You could also try adding other issues into the chapter as it stands; I think that the disparity of rich and poor in the era was one of those major telling issues, and could use expansion. (Basically, set up Changeling Les Miserables.)

                Alternately, you might ask for a more robust focus upon the changelings of the era, developing the sample courts more thoroughly, especially with some sort of Rose of Versailles-inspired characters thrown in, to make room for suggestions for female (or cover cross-dressing women) in gameplay.


                • #9
                  Ok, here she is as an older teenager shortly after her Durance (I'm imagining her on the road after fleeing Marseilles at 14 became a swashbuckling adventure through Arcadia at some point). I'm using God-Machine rules as best i can, didn't bother with Virtue & Vice since we don't know what CtL 2nd Ed will replace those with (ala Mask & Dirge).

                  Spring Court

                  Dex ****
                  Sta **

                  Pres ****
                  Man **
                  Comp **

                  Int **
                  Wits ***
                  Resolve **

                  Academics **
                  Crafts *
                  Politics *

                  Athletics ***
                  Brawl *
                  Ride **
                  Larceny **
                  Weaponry (Dueling) ***

                  Expression (Singing) ***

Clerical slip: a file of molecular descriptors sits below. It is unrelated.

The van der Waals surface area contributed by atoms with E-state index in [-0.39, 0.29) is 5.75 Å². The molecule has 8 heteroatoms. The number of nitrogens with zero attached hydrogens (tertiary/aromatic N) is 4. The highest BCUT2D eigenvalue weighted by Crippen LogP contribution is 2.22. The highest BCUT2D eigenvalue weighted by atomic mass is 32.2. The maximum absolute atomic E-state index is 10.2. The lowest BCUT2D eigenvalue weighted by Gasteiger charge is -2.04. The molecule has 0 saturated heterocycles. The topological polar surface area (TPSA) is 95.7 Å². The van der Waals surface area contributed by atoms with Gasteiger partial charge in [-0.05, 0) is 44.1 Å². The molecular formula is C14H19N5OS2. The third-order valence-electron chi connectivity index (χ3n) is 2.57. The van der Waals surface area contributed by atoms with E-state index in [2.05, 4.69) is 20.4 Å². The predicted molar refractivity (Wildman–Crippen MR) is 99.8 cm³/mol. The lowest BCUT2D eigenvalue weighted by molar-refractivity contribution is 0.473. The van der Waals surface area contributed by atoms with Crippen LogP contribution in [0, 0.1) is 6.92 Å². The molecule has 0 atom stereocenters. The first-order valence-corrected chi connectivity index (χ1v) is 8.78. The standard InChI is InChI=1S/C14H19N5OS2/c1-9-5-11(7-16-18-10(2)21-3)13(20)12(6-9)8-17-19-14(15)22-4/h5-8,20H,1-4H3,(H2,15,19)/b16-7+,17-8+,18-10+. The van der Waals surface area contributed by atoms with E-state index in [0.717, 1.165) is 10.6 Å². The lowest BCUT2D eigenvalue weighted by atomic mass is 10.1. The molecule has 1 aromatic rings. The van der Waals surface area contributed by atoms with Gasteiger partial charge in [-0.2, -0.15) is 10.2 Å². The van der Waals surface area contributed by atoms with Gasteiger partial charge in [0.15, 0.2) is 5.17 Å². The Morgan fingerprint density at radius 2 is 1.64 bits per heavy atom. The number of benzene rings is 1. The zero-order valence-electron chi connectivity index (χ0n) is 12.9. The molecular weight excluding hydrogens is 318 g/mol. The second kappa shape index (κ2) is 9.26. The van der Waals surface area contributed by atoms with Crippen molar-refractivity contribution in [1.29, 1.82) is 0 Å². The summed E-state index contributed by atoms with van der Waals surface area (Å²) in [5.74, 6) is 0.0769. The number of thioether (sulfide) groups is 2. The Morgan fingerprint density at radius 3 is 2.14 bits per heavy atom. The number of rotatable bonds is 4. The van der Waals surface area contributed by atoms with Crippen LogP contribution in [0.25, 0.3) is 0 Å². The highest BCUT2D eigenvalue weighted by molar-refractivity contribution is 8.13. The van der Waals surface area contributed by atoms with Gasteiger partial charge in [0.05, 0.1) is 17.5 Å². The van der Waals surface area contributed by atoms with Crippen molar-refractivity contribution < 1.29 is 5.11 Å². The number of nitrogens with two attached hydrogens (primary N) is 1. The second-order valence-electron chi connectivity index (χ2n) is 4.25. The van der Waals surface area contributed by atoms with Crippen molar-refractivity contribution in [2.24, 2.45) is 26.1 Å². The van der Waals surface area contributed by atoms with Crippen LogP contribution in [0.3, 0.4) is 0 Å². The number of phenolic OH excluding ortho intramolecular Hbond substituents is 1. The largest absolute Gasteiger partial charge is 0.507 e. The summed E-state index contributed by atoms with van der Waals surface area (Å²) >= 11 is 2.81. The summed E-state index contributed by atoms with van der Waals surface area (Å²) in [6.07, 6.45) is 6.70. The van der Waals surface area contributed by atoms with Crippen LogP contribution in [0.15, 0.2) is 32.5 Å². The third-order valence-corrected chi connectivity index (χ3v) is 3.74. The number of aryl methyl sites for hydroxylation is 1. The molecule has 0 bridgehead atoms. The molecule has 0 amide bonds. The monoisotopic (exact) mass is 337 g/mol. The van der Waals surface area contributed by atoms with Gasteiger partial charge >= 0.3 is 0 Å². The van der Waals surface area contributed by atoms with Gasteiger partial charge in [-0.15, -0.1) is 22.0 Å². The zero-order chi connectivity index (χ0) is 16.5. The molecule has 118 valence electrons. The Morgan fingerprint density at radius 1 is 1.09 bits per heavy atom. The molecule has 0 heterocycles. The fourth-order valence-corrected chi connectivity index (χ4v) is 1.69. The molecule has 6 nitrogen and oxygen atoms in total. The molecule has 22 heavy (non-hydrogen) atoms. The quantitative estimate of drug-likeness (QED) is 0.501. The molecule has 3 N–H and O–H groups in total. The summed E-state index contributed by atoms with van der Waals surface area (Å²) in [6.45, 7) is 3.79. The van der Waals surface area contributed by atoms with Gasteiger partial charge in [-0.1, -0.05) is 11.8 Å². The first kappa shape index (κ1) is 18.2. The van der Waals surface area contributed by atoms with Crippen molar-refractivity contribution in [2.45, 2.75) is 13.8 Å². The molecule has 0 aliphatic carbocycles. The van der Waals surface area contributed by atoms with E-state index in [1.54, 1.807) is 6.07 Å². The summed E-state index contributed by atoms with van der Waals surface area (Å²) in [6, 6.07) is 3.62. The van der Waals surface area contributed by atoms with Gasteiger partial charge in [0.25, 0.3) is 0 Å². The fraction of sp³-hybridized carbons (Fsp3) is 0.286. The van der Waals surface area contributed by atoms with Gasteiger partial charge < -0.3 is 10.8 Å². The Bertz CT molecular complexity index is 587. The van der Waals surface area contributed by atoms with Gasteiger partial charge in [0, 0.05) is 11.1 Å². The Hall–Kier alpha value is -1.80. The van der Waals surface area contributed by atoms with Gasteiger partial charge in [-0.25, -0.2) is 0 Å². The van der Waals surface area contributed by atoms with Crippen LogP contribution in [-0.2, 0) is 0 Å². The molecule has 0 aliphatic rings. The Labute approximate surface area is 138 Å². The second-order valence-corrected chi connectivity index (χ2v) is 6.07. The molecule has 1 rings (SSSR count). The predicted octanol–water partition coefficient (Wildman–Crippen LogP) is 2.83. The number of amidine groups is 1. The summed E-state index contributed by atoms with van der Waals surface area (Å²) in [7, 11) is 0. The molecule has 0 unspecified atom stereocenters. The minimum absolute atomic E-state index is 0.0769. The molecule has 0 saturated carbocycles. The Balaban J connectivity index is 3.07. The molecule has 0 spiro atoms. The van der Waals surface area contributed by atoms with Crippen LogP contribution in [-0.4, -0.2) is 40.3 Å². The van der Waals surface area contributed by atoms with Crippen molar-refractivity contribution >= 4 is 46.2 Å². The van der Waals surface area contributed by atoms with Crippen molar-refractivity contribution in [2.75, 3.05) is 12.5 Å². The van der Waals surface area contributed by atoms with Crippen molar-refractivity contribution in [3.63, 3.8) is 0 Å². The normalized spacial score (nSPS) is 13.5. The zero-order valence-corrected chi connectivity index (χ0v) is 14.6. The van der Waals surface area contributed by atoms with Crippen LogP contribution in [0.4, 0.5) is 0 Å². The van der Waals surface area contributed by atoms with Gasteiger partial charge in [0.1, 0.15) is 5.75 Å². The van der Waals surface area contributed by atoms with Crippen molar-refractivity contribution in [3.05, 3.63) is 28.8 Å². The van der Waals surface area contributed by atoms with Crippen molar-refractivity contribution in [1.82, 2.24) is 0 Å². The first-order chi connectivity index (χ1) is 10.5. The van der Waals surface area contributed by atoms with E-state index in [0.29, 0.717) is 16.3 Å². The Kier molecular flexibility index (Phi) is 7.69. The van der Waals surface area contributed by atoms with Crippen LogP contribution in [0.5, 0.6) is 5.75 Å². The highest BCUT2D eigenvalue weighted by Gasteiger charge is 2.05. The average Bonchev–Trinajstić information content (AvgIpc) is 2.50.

Presuasion (Seduction) ***
                  Socialize **
                  Subterfuge *

                  Striking Looks **
                  Fighting Finesse ** (light sword)
                  Light Weapons *****
                  Mantle (Spring) *

                  Vainglory **
                  The Sword ***

                  Clarity: 5 (she's very comfortable slaying men in duels)
                  Wyrd: 1

                  Check out my expansion to the Realm of Brass and Shadow


                  • #10
                    Spring? ... Hmm... I kind of think of "Let's have lots of fights for fun, and while we're at it, burn the corpse of a nun to escape a monastery with my lesbian lover" more Summer territory. Summer contracts are also more conducive to dueling.

                    Also, maybe this is personal, but I wouldn't think of "dueling" as the right specialization, as it's "fencing" you would specialize in. (That or foils/rapiers/specific weapons.)


                    • #11
                      Originally posted by Wraith_Magus View Post
                      Spring? ... Hmm... I kind of think of "Let's have lots of fights for fun, and while we're at it, burn the corpse of a nun to escape a monastery with my lesbian lover" more Summer territory. Summer contracts are also more conducive to dueling.